US 5306403 A
DNA sequencing and mapping are performed by using a Raman spectrometer with a surface enhanced Raman scattering (SERS) substrate to enhance the Raman signal. A SERS label is attached to a DNA fragment and then analyzed with the Raman spectrometer to identify the DNA fragment according to characteristics of the Raman spectrum generated.
1. An apparatus for analyzing DNA comprising:
a SERS label attached to DNA fragments;
sequencer means for separating the labeled DNA fragments;
a SERS-active media, disposed within the sequencer means, and having at least one of the DNA fragments adsorbed thereon; and
Raman spectrometer means, including a light source focused onto the SERS-active media, for producing a SERS spectrum of the SERS labeled DNA fragment, the SERS spectrum having characteristics which identify the DNA fragment.
2. An apparatus according to claim 1, wherein the sequencer means a gel electrophoresis apparatus having an enclosure, the enclosure including two parallel glass plates, and the SERS-active media is a coating disposed on an inner surface of at least one of the two glass plates.
3. An apparatus according to claim 2, wherein the SERS-active coating is silver-coated TiO2.
4. An apparatus according to claim 1, wherein the sequencer means a gel electrophoresis apparatus having an enclosure containing a gel, the enclosure including two parallel glass plates, and the SERS-active media are metal microparticles disposed in the gel.
5. An apparatus according to claim 1, wherein the SERS label is a dye selected from the group consisting of aminoacridine, TRIT, NBD, fluorescein, and Texas Red dye.
6. An apparatus according to claim 1, wherein the SERS label is selected from a chemical group capable of specifically attaching to one of a sugar group, a base and a phosphate group of a DNA nucleotide.
7. An apparatus for analyzing DNA comprising:
a SERS label attached to DNA fragments;
sequencing means for separating the SERS labeled DNA fragments;
means for transferring the SERS labeled DNA fragments from the sequencer means onto a moving SERS-active substrate; and
Raman spectrometer means, having a light source focused onto the moving SERS-active substrate, for producing a SERS spectrum of the SERS labeled DNA fragment, the SERS spectrum having characteristics which identify the DNA fragment.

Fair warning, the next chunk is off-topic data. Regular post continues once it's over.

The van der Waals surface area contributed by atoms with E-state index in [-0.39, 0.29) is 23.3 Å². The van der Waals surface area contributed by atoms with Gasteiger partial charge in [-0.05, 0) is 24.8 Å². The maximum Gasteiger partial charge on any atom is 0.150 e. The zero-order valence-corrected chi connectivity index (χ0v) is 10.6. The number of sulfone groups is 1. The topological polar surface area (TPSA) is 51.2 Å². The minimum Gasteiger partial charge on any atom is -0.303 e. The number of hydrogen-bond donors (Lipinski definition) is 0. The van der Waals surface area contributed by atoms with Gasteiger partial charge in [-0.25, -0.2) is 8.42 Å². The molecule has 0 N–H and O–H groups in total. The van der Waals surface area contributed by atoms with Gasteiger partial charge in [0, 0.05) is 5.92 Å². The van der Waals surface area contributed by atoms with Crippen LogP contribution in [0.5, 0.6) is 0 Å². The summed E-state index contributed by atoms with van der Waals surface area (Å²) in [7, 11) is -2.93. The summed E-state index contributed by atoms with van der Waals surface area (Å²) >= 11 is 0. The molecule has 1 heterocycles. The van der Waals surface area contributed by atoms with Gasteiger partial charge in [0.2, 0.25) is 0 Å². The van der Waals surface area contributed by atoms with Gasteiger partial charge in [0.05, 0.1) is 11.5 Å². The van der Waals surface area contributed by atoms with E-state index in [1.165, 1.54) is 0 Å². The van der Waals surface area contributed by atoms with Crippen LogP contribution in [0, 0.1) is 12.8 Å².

8. An apparatus according to claim 7, wherein the transferring means is an automated blotting apparatus.
9. A method for analyzing DNA comprising:
attaching a SERS label to DNA fragments;
separating the labeled DNA fragments with a sequencer;
adsorbing at least one of the DNA fragments onto a SERS-active media disposed within the sequencer; and
producing a SERS spectrum of the SERS labeled DNA fragment with a Raman spectrometer, the SERS spectrum having characteristics which identify the DNA fragment.
10. A method according to claim 9, wherein separating the labeled DNA fragments comprises passing the DNA fragments through a gel electrophoresis apparatus.
11. A method according to claim 9, wherein separating the labeled DNA fragments comprises passing the DNA fragments through a capillary electrophoresis apparatus.
12. A method according to claim 9, wherein separating the labeled DNA fragments comprises passing the DNA fragments through a thin-layer electrophoresis apparatus.
13. A method according to claim 9, wherein separating the labeled DNA fragments comprises passing the DNA fragments through a paper electrophoresis apparatus.
14. A method according to claim 9, wherein separating the labeled DNA fragments comprises passing the DNA fragments through a thin-layer chromatography apparatus.
15. A method according to claim 9, wherein separating the labeled DNA fragments comprises passing the DNA fragments through a paper chromatography apparatus.
This invention was made with Government support under contract DE-AC05-84OR21400 awarded by the U.S. Department of Energy to Martin Marietta Energy Systems, Inc. and the Government has certain rights in this invention.
The present invention relates generally to biochemical separation and identification techniques based on Raman spectroscopy and, more specifically, to the use of Raman-based spectroscopy incorporated into a DNA sequencing technique.
Spectroscopy is an analytical technique concerned with the measurement of the interaction of radiant energy with matter and with the interpretation of the interaction both at the fundamental level and for practical analysis. Interpretation of the spectra produced by various spectroscopic instrumentation has been used to provide fundamental information on atomic and molecular energy levels, the distribution of species within those levels, the nature of processes involving change from one level to another, molecular geometries, chemical bonding, and interaction of molecules in solution. Comparisons of spectra have provided a basis for the determination of qualitative chemical composition and chemical structure, and for quantitative chemical analysis.
One particular spectroscopic technique, known as Raman spectroscopy, utilizes the Raman effect, which is a phenomenon observed in the scattering of light as it passes through a material medium, whereby the light suffers a change in frequency and a random alteration in phase. Raman spectroscopy is a spectrochemical technique that is complementary to fluorescence, and has been an important analytical tool due to its excellent specificity for chemical group identification. One of the major limitations of Raman spectroscopy is its low sensitivity. Recently, the Raman technique has been rejuvenated following the discovery of enormous Raman enhancement of up to 106 for molecules adsorbed on microstructures of metal surfaces.